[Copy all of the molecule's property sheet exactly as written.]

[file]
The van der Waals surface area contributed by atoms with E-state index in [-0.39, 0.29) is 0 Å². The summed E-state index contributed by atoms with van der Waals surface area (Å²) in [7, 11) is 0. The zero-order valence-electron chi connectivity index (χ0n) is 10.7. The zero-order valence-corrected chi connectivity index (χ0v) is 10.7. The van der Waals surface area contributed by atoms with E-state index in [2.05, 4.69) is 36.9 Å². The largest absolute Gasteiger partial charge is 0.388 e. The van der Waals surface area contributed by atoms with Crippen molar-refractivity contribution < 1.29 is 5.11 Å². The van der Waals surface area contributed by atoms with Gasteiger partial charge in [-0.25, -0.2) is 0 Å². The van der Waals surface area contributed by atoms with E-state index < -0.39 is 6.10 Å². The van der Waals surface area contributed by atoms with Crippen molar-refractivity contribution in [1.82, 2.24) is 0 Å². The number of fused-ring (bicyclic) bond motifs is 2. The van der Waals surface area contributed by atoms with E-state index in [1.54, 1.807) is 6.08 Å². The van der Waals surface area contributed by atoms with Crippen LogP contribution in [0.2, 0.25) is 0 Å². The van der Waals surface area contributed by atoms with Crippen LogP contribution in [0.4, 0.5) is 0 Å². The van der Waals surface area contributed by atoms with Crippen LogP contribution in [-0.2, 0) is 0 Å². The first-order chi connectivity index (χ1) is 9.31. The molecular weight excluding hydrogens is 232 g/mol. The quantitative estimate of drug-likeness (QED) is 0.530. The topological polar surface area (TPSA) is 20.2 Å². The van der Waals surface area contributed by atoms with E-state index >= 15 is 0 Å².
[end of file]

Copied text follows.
The van der Waals surface area contributed by atoms with E-state index in [-0.39, 0.29) is 0 Å². The summed E-state index contributed by atoms with van der Waals surface area (Å²) in [7, 11) is 0. The zero-order valence-electron chi connectivity index (χ0n) is 10.7. The zero-order valence-corrected chi connectivity index (χ0v) is 10.7. The van der Waals surface area contributed by atoms with E-state index in [2.05, 4.69) is 36.9 Å². The largest absolute Gasteiger partial charge is 0.388 e. The van der Waals surface area contributed by atoms with Crippen molar-refractivity contribution < 1.29 is 5.11 Å². The van der Waals surface area contributed by atoms with Gasteiger partial charge in [-0.25, -0.2) is 0 Å². The van der Waals surface area contributed by atoms with E-state index < -0.39 is 6.10 Å². The van der Waals surface area contributed by atoms with Crippen molar-refractivity contribution in [1.82, 2.24) is 0 Å². The number of fused-ring (bicyclic) bond motifs is 2. The van der Waals surface area contributed by atoms with E-state index in [1.54, 1.807) is 6.08 Å². The van der Waals surface area contributed by atoms with Crippen LogP contribution in [0.2, 0.25) is 0 Å². The van der Waals surface area contributed by atoms with Crippen LogP contribution in [0.4, 0.5) is 0 Å². The van der Waals surface area contributed by atoms with Crippen LogP contribution in [-0.2, 0) is 0 Å². The first-order chi connectivity index (χ1) is 9.31. The molecular weight excluding hydrogens is 232 g/mol. The quantitative estimate of drug-likeness (QED) is 0.530. The topological polar surface area (TPSA) is 20.2 Å². The van der Waals surface area contributed by atoms with E-state index >= 15 is 0 Å².